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P5: It’s mostly about the company you kept pre-1945
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Midwestan Offline
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Post: #41
RE: P5: It’s mostly about the company you kept pre-1945
Good thread! A few extras...
--Penn State didn't entirely give up on playing Syracuse, they just didn't want to do it at Archbold Stadium (crumbling, concrete seats, much lower capacity than what Beaver Stadium offered in State College).
--Joe Paterno was very interested in starting up a top-tier Eastern College Football Conference, but all the schools he envisioned in that alliance never were able to get on the same page for a variety of reasons. The best time to do it probably would have been the mid-or late-80's after Syracuse and West Virginia built new stadiums and Boston College came to prominence under Jack Bicknell. The idea was to get Rutgers, Temple, and the two service academies to get on board with the project, but by then, only Navy enjoyed consistent success on the football field. Afterwards, the Big East, which Penn State never belonged to in basketball, decided to expand and sponsor football for its member schools. Rutgers and West Virginia left the Atlantic 10 to join the Big East. Penn State was left in the lurch and ultimately accepted an invitation to join the Big 10.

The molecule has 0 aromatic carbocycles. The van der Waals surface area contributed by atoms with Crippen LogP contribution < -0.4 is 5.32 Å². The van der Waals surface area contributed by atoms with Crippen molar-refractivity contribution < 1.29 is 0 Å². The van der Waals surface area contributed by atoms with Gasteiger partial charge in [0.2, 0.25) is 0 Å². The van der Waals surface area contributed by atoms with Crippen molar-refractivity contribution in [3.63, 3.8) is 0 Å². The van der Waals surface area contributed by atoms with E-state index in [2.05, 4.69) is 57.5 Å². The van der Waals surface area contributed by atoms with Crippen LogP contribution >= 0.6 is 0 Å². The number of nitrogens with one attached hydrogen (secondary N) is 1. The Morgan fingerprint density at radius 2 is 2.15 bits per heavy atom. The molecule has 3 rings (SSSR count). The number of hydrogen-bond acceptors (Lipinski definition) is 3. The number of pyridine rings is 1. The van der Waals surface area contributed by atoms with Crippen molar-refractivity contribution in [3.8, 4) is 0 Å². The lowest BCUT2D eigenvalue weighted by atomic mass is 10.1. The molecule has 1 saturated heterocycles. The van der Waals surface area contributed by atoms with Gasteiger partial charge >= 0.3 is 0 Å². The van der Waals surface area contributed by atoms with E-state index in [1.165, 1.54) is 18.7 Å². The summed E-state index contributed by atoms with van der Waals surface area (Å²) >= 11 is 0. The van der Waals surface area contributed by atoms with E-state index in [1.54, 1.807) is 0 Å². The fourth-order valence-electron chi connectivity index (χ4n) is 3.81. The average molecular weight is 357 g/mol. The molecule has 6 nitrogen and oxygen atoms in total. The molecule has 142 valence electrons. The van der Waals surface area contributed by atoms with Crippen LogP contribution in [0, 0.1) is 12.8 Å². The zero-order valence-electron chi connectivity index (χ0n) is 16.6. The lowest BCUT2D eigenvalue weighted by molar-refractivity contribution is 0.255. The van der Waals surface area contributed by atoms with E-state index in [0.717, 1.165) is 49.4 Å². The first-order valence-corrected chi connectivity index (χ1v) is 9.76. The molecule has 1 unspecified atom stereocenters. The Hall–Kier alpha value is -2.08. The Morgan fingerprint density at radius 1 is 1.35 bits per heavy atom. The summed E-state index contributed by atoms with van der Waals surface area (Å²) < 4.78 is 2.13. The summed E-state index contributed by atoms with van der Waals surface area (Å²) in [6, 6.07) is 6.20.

--The primary reason for the birth of the Fiesta Bowl was to give the WAC football champion a chance to play a quality opponent around the holidays. Arizona State played in 5 of the first 7 Fiesta Bowls. BYU and Wyoming played in the other 2. In 1978, the first year Arizona and Arizona State played in the Pac-10, UCLA and Arkansas met in the Fiesta Bowl and played to a 10-10 tie.
08-13-2019 02:42 PM
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ColKurtz Offline
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Post: #42
RE: P5: It’s mostly about the company you kept pre-1945
(08-13-2019 01:14 PM)Statefan Wrote:  NC State is both Land Grant and Flagship in NC.

UNC-Ch has no Engineering School, Agricultural School, Vet School, etc. In 1931 UNC and NC A&M were combined with the Woman's College (UNC-G) and made to split out programs. That's why NC State has no Med School, no Law School, and no Nursing School.

NC State is the land grant, but not the Flagship. Definitions vary, but UNC is one of the top research universities in the country. That, along with its "public ivy" status, and age, law/medical schools, gives it the pedigree sought after by people who give out such labels.
08-13-2019 02:50 PM
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Post: #43
RE: P5: It’s mostly about the company you kept pre-1945
(08-13-2019 02:42 PM)Midwestan Wrote:  Good thread! A few extras...
--Penn State didn't entirely give up on playing Syracuse, they just didn't want to do it at Archbold Stadium (crumbling, concrete seats, much lower capacity than what Beaver Stadium offered in State College).